Together spanning four centuries and three continents, Spanish artist Francisco Goya (1746–1828), Russian filmmaker Sergei Eisenstein (1898–1948), and contemporary American artist Robert Longo (born 1953) each witnessed a turbulent transition from one era to another and the profound repercussions of revolution, war, and civil unrest. Within a broad chronological framework, Proof traces the historical lineage of a visual language and artistic impulse.


Leonardo to Matisse

Master Drawings from the Robert Lehman Collection

Through January 7, 2018

The Metropolitan Museum of Art, NYC


This exhibition traces the development of European drawing from the Renaissance to the early 20th century through works by celebrated masters such as Leonardo da Vinci, Dürer, Rembrandt, Tiepolo, Ingres, Seurat, and Matisse. Approximately 60 drawings from the Museum's acclaimed Robert Lehman Collection present a dynamic array of styles, techniques, and genres—from panoramic landscapes and compositional studies for mythological and biblical narratives to arresting studies of the human form.

The selection illustrates different facets of the artists' creative processes—from Leonardo's keen anatomical observation in his Study of a Bear, to Dürer's awakening self-consciousness as an artist in his Self-Portrait study, to Rembrandt's reinterpretation of Leonardo's painted masterpiece, The Last Supper. The exhibition is the first to explore Robert Lehman's significant activity as a 20th-century collector by highlighting the full range of his vast and distinguished drawings collection, which numbers more than 700 sheets.

Antonello da Messina (Antonello di Giovanni d’Antonio), attributed, Group of Draped Figures, early 1460s. Tip of the brush and brown ink, 4 5/16 x 5 7/8 inches. Robert Lehman Collection (1975.1.265).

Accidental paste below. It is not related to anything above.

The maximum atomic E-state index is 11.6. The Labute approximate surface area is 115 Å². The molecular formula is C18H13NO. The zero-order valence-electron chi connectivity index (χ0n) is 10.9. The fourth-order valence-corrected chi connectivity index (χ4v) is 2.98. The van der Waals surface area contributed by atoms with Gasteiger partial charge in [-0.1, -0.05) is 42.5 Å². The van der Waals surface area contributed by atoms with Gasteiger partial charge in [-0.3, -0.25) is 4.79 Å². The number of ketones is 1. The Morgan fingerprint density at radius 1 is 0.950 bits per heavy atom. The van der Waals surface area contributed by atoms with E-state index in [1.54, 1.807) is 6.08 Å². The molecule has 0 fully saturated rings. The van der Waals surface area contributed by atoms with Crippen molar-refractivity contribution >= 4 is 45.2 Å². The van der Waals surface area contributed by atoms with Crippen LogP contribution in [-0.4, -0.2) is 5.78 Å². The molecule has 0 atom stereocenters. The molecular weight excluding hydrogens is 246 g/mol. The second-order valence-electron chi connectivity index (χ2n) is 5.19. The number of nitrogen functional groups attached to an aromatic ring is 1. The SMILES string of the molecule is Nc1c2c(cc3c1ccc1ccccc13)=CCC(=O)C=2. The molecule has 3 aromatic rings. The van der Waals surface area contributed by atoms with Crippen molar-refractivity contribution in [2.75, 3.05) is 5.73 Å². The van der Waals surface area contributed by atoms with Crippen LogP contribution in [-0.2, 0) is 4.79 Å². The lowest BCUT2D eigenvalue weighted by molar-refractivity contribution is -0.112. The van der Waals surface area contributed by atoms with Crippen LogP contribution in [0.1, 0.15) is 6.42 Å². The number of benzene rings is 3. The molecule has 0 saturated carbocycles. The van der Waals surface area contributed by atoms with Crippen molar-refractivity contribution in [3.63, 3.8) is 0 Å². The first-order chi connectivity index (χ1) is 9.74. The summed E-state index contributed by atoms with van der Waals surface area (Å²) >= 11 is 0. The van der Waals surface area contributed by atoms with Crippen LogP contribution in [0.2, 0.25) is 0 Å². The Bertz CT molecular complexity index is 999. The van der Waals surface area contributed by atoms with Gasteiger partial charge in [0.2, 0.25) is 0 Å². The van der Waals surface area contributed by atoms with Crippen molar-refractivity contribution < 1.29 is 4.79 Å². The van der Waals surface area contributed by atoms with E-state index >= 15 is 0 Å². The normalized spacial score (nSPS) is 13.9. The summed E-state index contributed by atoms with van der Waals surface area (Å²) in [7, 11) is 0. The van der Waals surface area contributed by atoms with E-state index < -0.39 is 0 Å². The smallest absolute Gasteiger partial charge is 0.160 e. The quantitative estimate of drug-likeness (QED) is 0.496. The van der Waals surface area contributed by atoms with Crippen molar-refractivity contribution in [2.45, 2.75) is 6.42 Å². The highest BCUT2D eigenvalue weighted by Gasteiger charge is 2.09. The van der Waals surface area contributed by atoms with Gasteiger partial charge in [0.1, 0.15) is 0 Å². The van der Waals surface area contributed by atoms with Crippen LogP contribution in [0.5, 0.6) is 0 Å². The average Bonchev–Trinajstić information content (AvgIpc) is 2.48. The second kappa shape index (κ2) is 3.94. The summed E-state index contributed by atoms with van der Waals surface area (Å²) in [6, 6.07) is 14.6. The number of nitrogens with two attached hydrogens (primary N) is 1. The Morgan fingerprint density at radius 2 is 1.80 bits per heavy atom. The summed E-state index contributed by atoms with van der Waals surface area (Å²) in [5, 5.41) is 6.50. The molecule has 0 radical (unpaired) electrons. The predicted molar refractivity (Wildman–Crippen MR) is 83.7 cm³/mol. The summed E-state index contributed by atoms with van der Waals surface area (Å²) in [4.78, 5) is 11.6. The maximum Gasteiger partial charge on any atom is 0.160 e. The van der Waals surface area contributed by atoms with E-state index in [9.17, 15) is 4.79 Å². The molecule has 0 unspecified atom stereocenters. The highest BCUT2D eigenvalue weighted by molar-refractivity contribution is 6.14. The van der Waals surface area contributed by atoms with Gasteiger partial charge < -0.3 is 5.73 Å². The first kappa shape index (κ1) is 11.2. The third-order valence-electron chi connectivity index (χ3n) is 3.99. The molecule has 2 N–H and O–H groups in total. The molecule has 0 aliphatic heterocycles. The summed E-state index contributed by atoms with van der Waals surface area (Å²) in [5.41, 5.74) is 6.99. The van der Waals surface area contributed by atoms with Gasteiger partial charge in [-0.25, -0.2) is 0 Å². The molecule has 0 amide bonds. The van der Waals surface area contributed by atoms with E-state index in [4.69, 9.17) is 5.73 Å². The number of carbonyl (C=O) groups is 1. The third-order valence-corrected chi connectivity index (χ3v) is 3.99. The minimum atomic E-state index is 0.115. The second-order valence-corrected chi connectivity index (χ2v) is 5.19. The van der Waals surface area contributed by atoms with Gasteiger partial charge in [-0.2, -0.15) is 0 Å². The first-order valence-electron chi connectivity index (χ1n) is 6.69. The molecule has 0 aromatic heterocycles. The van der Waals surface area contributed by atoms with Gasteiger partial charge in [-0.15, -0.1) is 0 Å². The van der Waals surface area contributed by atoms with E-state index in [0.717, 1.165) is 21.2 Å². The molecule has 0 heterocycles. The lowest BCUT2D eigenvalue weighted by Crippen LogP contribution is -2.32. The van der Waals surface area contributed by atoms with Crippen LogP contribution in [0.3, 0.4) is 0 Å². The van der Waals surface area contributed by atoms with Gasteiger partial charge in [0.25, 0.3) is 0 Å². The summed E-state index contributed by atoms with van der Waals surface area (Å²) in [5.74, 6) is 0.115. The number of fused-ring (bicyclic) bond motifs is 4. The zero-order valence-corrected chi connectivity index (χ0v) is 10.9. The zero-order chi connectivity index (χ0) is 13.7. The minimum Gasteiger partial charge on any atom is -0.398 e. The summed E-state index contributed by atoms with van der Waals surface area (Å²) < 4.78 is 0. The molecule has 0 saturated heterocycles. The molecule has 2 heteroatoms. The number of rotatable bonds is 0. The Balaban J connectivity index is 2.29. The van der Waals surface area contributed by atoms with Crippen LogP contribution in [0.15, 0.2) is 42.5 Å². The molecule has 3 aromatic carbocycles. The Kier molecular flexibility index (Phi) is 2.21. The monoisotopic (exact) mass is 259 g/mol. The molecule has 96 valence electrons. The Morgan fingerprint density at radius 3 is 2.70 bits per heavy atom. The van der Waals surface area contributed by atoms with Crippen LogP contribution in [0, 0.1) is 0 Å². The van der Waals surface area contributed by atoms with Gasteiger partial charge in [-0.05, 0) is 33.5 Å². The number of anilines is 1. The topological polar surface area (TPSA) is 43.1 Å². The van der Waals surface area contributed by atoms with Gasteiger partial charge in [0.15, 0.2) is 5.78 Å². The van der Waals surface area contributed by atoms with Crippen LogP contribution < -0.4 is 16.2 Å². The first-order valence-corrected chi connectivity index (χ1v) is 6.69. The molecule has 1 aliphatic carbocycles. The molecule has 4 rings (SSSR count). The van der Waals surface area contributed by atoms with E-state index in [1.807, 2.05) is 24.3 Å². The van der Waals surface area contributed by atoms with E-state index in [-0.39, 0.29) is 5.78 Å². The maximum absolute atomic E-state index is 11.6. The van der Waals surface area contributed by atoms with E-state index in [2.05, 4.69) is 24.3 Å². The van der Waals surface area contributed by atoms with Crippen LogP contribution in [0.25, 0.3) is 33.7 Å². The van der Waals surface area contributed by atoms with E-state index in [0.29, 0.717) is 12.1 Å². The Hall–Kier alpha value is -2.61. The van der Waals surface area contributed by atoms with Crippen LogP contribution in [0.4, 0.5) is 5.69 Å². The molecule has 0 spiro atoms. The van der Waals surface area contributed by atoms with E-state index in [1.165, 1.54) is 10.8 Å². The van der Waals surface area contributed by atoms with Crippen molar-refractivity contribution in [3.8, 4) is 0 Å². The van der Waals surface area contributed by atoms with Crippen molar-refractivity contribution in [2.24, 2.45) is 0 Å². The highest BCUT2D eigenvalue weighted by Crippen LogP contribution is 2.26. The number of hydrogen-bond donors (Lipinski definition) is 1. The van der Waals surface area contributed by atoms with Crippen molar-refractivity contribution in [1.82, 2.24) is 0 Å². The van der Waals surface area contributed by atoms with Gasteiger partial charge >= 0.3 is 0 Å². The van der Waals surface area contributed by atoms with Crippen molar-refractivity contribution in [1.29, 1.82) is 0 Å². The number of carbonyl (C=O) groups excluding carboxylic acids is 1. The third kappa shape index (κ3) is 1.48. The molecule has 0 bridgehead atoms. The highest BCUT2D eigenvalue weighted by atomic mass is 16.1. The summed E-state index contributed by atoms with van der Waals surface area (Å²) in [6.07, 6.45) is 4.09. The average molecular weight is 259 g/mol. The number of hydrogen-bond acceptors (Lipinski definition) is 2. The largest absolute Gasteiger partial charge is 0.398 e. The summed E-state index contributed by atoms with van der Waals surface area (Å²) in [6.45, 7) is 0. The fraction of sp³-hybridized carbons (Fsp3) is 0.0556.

Making Africa: A Continent of Contemporary Design

Closing January 7, 2018

High Museum of Art, Atlanta, GA



The High Museum of Art is the first venue in the United States to present this major touring exhibition, which offers a fresh look at African design through a myriad of diverse works by more than 120 artists. Ranging from playful to provocative to political, the works include sculpture, prints, fashion, furniture, film, photography, apps, maps, digital comics, and more.


The exhibition offers a vision of Africa in the twenty-first century as a place of unbounded optimism, rapid growth, and massive cultural transformation and presents the continent as a hub of experimentation that generates innovative design approaches and solutions with worldwide relevance. Making Africa focuses on a generation of entrepreneurs, thinkers, and designers from and within Africa who address a global audience and provide the world with a new vantage point on their continent. The exhibition also illustrates how the artists use their work to effect significant economic, social, and political change.


Ikiré Jones, The Madonna, from The Untold Renaissance series, 2014. Wool and silk. Collection of Vitra Design Museum. © Walé Oyéjidé.




Musical Clocks of Early America, 1730-1830

Gary R. Sullivan and Kate van Winkle Keller

The Willard House & Clock Museum

Pre-orders being taken; published late January 2018



The 130 remarkable clocks documented in this ten-year study represent a high point in the careers of American craftsmen between 1730 and 1830. Only a few artisans had the expertise and skill to produce such intricate mechanisms as clocks that played music. This is their story—the story of gifted immigrants from Europe and of clever local artisans who contrived clock mechanisms of uniquely American style.  The story includes biographies of 180 craftsmen and traces apprenticeships and style connections from maker to maker. Over 500 color images bring the clocks to life. Schematic charts are followed by an in-depth analysis of every known musical clock movement and case.


A companion volume, The Music of Early American Clocks, 1730-1830, is a This book is a compendium of 185 complete scores of the tunes played by the early American musical clocks examined and discussed in Musical Clocks of Early America, 1730-1830. This book includes transcriptions of actual performances of many of the clocks.